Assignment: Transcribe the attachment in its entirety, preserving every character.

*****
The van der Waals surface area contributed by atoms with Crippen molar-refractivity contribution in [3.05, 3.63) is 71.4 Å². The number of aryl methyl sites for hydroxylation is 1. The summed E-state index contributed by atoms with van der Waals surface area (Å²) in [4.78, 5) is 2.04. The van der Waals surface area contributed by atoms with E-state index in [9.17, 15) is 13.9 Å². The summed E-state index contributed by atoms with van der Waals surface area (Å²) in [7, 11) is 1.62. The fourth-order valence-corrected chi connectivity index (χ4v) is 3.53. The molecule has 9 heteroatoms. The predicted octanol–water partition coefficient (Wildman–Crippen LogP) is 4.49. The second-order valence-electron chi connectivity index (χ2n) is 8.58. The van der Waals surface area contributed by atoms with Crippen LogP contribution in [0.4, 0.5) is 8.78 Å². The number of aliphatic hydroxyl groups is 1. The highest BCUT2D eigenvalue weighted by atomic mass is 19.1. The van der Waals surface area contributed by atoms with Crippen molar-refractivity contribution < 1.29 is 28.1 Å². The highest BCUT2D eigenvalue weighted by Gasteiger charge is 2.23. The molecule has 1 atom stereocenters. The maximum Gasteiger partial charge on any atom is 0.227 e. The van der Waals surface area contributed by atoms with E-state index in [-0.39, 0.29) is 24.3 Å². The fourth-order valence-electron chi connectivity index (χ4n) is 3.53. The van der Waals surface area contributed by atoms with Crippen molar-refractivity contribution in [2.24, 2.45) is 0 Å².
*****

The van der Waals surface area contributed by atoms with Crippen molar-refractivity contribution in [3.05, 3.63) is 71.4 Å². The number of aryl methyl sites for hydroxylation is 1. The summed E-state index contributed by atoms with van der Waals surface area (Å²) in [4.78, 5) is 2.04. The van der Waals surface area contributed by atoms with E-state index in [9.17, 15) is 13.9 Å². The summed E-state index contributed by atoms with van der Waals surface area (Å²) in [7, 11) is 1.62. The fourth-order valence-corrected chi connectivity index (χ4v) is 3.53. The molecule has 9 heteroatoms. The predicted octanol–water partition coefficient (Wildman–Crippen LogP) is 4.49. The second-order valence-electron chi connectivity index (χ2n) is 8.58. The van der Waals surface area contributed by atoms with Crippen LogP contribution in [0.4, 0.5) is 8.78 Å². The number of aliphatic hydroxyl groups is 1. The highest BCUT2D eigenvalue weighted by atomic mass is 19.1. The van der Waals surface area contributed by atoms with Crippen molar-refractivity contribution < 1.29 is 28.1 Å². The highest BCUT2D eigenvalue weighted by Gasteiger charge is 2.23. The molecule has 1 atom stereocenters. The maximum Gasteiger partial charge on any atom is 0.227 e. The van der Waals surface area contributed by atoms with E-state index in [-0.39, 0.29) is 24.3 Å². The fourth-order valence-electron chi connectivity index (χ4n) is 3.53. The van der Waals surface area contributed by atoms with Crippen molar-refractivity contribution in [2.24, 2.45) is 0 Å².